Catholic Church in Somalia

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The Mogadishu Cathedral, destroyed in 2008.

The Catholic Church in Somalia is part of the worldwide Catholic Church, under the spiritual leadership of the Pope in Rome.


There are very few Catholics in Somalia, with only about one hundred practitioners as of 2004.[1]

The whole of the country forms a single diocese, the Diocese of Mogadishu. During the pre-independence period, there were, at its peak in 1950, 8,500 Catholics in the Diocese of Mogadishu (0.7% of the nation's population), almost all of whom were expatriate Italians.[1] Catholics are not allowed to proselytise, especially to Muslims.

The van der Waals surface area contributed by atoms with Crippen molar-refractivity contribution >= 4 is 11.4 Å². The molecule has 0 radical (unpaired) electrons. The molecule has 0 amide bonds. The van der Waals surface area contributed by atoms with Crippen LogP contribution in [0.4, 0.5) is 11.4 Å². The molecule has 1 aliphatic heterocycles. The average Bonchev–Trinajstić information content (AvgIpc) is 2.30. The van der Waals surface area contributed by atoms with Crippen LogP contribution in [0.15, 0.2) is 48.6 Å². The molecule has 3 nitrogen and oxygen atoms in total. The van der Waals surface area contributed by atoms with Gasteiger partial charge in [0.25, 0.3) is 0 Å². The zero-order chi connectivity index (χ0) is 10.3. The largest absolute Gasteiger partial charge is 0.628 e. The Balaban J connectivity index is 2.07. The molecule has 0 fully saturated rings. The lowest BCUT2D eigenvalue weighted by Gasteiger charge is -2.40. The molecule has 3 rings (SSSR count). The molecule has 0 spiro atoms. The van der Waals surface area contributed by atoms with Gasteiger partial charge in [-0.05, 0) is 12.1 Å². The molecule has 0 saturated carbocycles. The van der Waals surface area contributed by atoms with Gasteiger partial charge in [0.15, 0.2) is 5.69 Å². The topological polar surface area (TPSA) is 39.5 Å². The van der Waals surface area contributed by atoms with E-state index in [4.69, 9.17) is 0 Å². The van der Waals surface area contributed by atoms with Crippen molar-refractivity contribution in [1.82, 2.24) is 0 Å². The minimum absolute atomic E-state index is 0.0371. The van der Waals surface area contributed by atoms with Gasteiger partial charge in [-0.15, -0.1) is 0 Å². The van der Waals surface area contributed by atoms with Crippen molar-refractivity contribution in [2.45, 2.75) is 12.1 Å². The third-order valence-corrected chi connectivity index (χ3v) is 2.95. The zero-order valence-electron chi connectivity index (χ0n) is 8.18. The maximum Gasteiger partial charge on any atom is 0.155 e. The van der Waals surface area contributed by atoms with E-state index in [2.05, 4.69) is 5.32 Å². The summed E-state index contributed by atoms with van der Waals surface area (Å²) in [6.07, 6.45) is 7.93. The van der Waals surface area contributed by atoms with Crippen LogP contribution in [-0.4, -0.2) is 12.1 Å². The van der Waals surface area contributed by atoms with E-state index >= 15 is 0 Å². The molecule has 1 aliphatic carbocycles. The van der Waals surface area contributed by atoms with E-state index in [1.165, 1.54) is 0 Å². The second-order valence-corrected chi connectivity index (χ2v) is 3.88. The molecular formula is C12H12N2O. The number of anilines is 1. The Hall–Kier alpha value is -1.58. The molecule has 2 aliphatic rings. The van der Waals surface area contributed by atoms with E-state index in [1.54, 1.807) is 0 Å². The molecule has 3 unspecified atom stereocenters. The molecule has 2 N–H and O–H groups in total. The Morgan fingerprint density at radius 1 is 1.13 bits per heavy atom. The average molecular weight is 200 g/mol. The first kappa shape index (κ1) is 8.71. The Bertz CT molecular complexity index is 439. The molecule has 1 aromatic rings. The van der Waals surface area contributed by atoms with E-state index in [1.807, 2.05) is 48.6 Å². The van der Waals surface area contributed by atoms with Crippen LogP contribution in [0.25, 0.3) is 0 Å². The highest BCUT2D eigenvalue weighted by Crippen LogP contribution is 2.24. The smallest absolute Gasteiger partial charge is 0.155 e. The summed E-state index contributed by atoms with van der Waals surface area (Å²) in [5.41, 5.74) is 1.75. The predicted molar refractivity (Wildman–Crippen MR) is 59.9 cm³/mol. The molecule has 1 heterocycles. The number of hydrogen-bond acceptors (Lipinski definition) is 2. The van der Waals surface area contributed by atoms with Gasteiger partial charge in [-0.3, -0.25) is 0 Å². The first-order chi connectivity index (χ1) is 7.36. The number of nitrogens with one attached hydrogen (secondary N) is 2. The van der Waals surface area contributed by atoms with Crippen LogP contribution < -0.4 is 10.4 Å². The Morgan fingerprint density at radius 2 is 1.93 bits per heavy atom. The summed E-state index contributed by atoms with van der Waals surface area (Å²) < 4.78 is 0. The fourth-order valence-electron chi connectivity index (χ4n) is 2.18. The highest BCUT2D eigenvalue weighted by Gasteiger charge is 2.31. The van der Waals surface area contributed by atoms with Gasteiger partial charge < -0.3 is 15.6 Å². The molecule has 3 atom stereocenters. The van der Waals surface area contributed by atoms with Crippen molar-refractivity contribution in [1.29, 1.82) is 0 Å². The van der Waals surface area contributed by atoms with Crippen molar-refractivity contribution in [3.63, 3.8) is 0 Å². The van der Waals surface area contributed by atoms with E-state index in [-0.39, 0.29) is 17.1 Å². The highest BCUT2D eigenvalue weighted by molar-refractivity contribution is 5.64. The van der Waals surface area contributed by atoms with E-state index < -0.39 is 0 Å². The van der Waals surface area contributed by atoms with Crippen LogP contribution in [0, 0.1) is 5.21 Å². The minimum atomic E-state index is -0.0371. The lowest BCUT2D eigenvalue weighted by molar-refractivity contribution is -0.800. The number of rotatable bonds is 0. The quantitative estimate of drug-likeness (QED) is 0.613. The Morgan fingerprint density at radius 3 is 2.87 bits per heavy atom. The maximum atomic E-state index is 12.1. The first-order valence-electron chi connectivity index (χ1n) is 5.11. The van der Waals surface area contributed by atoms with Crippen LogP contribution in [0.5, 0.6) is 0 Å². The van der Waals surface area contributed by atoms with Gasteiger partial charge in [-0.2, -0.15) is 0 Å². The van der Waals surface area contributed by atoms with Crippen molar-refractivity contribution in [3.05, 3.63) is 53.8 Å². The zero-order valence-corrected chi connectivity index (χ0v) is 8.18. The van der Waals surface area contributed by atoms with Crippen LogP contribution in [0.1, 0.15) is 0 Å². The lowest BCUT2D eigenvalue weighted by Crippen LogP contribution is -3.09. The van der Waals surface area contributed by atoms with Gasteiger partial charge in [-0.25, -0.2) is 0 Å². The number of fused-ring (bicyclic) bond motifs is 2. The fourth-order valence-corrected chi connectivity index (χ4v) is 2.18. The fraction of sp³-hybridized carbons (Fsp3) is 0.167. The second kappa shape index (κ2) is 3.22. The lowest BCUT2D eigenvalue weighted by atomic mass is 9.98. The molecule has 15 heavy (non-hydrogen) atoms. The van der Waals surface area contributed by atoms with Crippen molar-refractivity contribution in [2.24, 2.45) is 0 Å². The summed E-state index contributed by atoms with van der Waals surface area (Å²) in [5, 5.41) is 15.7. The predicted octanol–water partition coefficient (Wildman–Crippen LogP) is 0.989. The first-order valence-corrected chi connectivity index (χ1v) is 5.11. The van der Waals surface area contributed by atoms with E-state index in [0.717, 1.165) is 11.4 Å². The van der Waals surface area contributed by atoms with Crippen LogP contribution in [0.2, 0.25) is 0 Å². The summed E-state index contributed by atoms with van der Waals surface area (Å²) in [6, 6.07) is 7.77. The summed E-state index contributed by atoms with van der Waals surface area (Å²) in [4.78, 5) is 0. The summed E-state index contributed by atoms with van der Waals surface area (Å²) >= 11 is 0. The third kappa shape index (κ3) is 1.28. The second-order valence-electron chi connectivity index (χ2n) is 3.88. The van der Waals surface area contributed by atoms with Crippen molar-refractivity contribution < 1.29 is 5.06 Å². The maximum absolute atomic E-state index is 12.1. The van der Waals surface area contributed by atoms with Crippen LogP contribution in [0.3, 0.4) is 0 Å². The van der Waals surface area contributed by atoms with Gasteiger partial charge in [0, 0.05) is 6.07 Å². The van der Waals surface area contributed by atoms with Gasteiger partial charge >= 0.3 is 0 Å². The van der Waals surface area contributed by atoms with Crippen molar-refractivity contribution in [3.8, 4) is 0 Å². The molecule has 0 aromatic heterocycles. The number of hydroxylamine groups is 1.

Muslims who change their faith to Catholicism, are subject to societal and official pressure, which may lead to death penalty. However, there are cases in which a Muslim will adopt the Christian faith, secretly declaring his/her apostasy. In effect, they are practising Catholics, but legally Muslims; thus, the statistics of Somali Catholics does not include Muslim apostates to Catholic Christianity.


Catholicism was introduced in Italian Somaliland in the late 19th century.[2] Initially, it was only practiced by the few Italian immigrants in Mogadishu and the Shebelle River farmer areas, thanks to some missionaries of the Trinitarian Fathers[3].

After World War I, many Bantus, the descendants of former slaves, became Catholics[4]. They were principally concentrated in the Villaggio Duca degli Abruzzi and Genale plantations.[5]